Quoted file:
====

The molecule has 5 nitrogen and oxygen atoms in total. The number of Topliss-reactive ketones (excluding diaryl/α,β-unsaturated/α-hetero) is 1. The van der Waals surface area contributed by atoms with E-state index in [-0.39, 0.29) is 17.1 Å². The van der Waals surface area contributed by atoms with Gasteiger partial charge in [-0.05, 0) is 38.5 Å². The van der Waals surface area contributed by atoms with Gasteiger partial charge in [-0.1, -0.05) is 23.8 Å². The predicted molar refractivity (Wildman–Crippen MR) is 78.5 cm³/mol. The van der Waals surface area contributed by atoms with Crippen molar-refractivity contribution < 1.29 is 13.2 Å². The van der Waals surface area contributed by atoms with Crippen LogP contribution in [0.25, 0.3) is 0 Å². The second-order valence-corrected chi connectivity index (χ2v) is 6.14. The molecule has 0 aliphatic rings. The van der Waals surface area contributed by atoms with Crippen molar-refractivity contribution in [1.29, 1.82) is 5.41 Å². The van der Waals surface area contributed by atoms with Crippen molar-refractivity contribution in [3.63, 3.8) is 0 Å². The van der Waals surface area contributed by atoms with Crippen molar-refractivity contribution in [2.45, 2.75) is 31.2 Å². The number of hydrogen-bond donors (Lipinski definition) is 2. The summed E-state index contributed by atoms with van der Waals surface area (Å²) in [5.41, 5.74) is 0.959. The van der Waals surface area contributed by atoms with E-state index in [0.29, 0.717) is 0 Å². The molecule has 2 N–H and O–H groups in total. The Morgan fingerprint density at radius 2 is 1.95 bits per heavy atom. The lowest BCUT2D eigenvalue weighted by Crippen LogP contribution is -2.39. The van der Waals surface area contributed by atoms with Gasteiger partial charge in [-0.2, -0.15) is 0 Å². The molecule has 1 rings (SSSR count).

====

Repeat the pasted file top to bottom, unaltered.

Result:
The molecule has 5 nitrogen and oxygen atoms in total. The number of Topliss-reactive ketones (excluding diaryl/α,β-unsaturated/α-hetero) is 1. The van der Waals surface area contributed by atoms with E-state index in [-0.39, 0.29) is 17.1 Å². The van der Waals surface area contributed by atoms with Gasteiger partial charge in [-0.05, 0) is 38.5 Å². The van der Waals surface area contributed by atoms with Gasteiger partial charge in [-0.1, -0.05) is 23.8 Å². The predicted molar refractivity (Wildman–Crippen MR) is 78.5 cm³/mol. The van der Waals surface area contributed by atoms with Crippen molar-refractivity contribution < 1.29 is 13.2 Å². The van der Waals surface area contributed by atoms with Crippen LogP contribution in [0.25, 0.3) is 0 Å². The second-order valence-corrected chi connectivity index (χ2v) is 6.14. The molecule has 0 aliphatic rings. The van der Waals surface area contributed by atoms with Crippen molar-refractivity contribution in [1.29, 1.82) is 5.41 Å². The van der Waals surface area contributed by atoms with Crippen molar-refractivity contribution in [3.63, 3.8) is 0 Å². The van der Waals surface area contributed by atoms with Crippen molar-refractivity contribution in [2.45, 2.75) is 31.2 Å². The number of hydrogen-bond donors (Lipinski definition) is 2. The summed E-state index contributed by atoms with van der Waals surface area (Å²) in [5.41, 5.74) is 0.959. The van der Waals surface area contributed by atoms with E-state index in [0.29, 0.717) is 0 Å². The molecule has 2 N–H and O–H groups in total. The Morgan fingerprint density at radius 2 is 1.95 bits per heavy atom. The lowest BCUT2D eigenvalue weighted by Crippen LogP contribution is -2.39. The van der Waals surface area contributed by atoms with Gasteiger partial charge in [-0.2, -0.15) is 0 Å². The molecule has 1 rings (SSSR count).